Immunology in Lung Transplantation

  • Idoia Gimferrer
  • Karen A. NelsonEmail author


Immunology plays an expanded role in lung transplantation compared to transplantation of other vascularized allografts, specifically the contribution of innate immunity. The lung is in constant contact with the external environment, contending with exposure to pathogens and irritants. Specialized tissues in addition to innate and adaptive immune responses have evolved to protect the lung from these external threats; these systems must continue to function in the lung allograft. After lung transplantation, mismatched HLA antigens are the most common target of the adaptive immune system. In addition, other proteins normally not available to the immune system but exposed after tissue damage can stimulate antibody responses and contribute to allograft destruction. Immunosuppressive therapy does not discriminate between allogenic responses and those required to fight external pathogens. Precision medicine including laboratory testing to identify the targets of the alloimmune response is needed to tailor therapy for each recipient.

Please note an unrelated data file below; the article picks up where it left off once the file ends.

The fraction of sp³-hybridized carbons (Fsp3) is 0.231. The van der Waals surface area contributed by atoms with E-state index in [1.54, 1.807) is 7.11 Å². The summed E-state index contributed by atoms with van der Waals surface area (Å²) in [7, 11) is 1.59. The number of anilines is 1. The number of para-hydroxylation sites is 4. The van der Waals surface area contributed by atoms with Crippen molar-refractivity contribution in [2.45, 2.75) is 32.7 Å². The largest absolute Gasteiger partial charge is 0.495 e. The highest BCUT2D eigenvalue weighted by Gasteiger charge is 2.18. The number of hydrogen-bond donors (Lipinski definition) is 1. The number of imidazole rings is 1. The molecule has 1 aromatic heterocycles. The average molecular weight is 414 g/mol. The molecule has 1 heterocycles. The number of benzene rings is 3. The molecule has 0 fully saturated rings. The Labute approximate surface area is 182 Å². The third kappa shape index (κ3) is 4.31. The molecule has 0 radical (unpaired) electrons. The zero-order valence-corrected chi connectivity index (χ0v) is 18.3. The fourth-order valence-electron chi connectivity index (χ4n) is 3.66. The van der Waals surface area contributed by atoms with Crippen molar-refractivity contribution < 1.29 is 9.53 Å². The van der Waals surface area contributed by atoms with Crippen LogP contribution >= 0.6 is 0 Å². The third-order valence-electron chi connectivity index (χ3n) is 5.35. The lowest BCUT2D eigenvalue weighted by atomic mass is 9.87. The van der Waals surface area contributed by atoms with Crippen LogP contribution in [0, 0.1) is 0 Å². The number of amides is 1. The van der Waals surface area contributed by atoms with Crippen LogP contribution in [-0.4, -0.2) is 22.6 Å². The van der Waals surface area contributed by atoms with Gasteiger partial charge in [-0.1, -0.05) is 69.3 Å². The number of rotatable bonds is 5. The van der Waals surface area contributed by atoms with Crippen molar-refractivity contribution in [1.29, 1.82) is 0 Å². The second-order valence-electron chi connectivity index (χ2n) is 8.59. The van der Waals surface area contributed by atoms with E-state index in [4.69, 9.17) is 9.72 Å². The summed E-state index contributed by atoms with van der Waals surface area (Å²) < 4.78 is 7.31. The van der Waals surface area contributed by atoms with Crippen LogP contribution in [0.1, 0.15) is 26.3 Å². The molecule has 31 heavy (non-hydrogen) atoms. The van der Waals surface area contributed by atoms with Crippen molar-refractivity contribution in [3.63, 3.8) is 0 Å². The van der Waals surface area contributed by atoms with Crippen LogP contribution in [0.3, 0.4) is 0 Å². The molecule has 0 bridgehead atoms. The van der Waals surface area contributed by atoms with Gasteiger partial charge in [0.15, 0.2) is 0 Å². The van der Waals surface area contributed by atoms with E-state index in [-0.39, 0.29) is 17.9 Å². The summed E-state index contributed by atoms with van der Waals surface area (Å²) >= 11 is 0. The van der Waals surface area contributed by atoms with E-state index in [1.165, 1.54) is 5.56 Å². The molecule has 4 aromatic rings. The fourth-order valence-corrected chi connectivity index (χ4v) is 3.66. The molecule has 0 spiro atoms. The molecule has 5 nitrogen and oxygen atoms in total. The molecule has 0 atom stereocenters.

Adaptive immunity Innate immunity Alloantibody Autoantibody Complement Inflammation Primary graft nonfunction Chronic rejection 


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Copyright information

© The Author(s) 2018

Authors and Affiliations

  1. 1.Department of Immunogenetics/HLABloodworks NorthwestSeattleUSA

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